Heart disease risk may be linked to blood type, according to new Harvard School of Public Health (HSPH) research. Senior author Lu Qi, assistant professor in the Department of Nutrition, and colleagues found that people with blood types A, B, or AB have a higher risk for coronary heart disease than people with blood type O. Those with the rarest blood type, AB, had the greatest risk.
“While people cannot change their blood type, our findings may help physicians better understand who is at risk for developing heart disease,” said Qi in an August 14, 2012 American Heart Association (AHA) press release. “It’s good to know your blood type in the same way you should know your cholesterol or blood pressure numbers. If you know you’re at higher risk, you can reduce the risk by adopting a healthier lifestyle, such as eating right, exercising, and not smoking.”
Pooling data from two long-running research studies that tracked 89,500 adults over 20 years, the researchers found that people with blood type AB were 23% more likely to develop heart disease than others. Those with type B had an 11% increased risk, and those with type A had a 5% increased risk.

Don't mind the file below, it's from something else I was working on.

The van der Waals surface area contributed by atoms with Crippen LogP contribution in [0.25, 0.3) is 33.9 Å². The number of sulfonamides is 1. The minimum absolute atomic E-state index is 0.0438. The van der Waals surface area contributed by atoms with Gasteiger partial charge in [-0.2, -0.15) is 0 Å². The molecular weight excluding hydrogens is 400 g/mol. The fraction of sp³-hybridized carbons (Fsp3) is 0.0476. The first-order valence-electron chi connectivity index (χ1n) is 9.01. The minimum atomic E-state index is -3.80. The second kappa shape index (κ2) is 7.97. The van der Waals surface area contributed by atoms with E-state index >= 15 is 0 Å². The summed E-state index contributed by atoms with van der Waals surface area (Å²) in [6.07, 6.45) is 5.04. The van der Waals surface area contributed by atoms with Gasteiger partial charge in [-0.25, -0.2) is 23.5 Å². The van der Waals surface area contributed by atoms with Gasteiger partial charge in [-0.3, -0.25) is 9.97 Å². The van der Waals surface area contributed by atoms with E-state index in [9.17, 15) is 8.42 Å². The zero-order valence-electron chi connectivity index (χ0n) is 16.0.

The study was published online Aug. 14, 2012 in an AHA journal, Arteriosclerosis, Thrombosis and Vascular Biology. Other HSPH authors include JoAnn Manson, professor in the Department of Epidemiology; Eric Rimm, associate professor in the Departments of Epidemiology and Nutrition; and Frank Hu, professor of nutrition and epidemiology.